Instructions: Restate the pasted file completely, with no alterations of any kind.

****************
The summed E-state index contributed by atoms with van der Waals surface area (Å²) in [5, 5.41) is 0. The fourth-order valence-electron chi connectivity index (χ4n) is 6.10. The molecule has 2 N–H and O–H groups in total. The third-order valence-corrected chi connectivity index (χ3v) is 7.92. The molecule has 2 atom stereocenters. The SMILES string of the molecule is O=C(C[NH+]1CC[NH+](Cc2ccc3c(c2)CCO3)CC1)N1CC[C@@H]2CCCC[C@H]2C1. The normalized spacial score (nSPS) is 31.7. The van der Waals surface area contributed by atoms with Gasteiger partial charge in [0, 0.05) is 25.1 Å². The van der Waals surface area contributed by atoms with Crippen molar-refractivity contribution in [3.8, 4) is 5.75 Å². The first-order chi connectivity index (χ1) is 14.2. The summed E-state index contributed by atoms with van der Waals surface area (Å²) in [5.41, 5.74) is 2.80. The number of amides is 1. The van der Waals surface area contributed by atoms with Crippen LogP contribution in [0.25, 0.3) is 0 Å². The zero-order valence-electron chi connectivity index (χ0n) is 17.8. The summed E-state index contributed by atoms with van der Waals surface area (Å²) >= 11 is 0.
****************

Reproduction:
The summed E-state index contributed by atoms with van der Waals surface area (Å²) in [5, 5.41) is 0. The fourth-order valence-electron chi connectivity index (χ4n) is 6.10. The molecule has 2 N–H and O–H groups in total. The third-order valence-corrected chi connectivity index (χ3v) is 7.92. The molecule has 2 atom stereocenters. The SMILES string of the molecule is O=C(C[NH+]1CC[NH+](Cc2ccc3c(c2)CCO3)CC1)N1CC[C@@H]2CCCC[C@H]2C1. The normalized spacial score (nSPS) is 31.7. The van der Waals surface area contributed by atoms with Gasteiger partial charge in [0, 0.05) is 25.1 Å². The van der Waals surface area contributed by atoms with Crippen molar-refractivity contribution in [3.8, 4) is 5.75 Å². The first-order chi connectivity index (χ1) is 14.2. The summed E-state index contributed by atoms with van der Waals surface area (Å²) in [5.41, 5.74) is 2.80. The number of amides is 1. The van der Waals surface area contributed by atoms with Crippen LogP contribution in [0.25, 0.3) is 0 Å². The zero-order valence-electron chi connectivity index (χ0n) is 17.8. The summed E-state index contributed by atoms with van der Waals surface area (Å²) >= 11 is 0.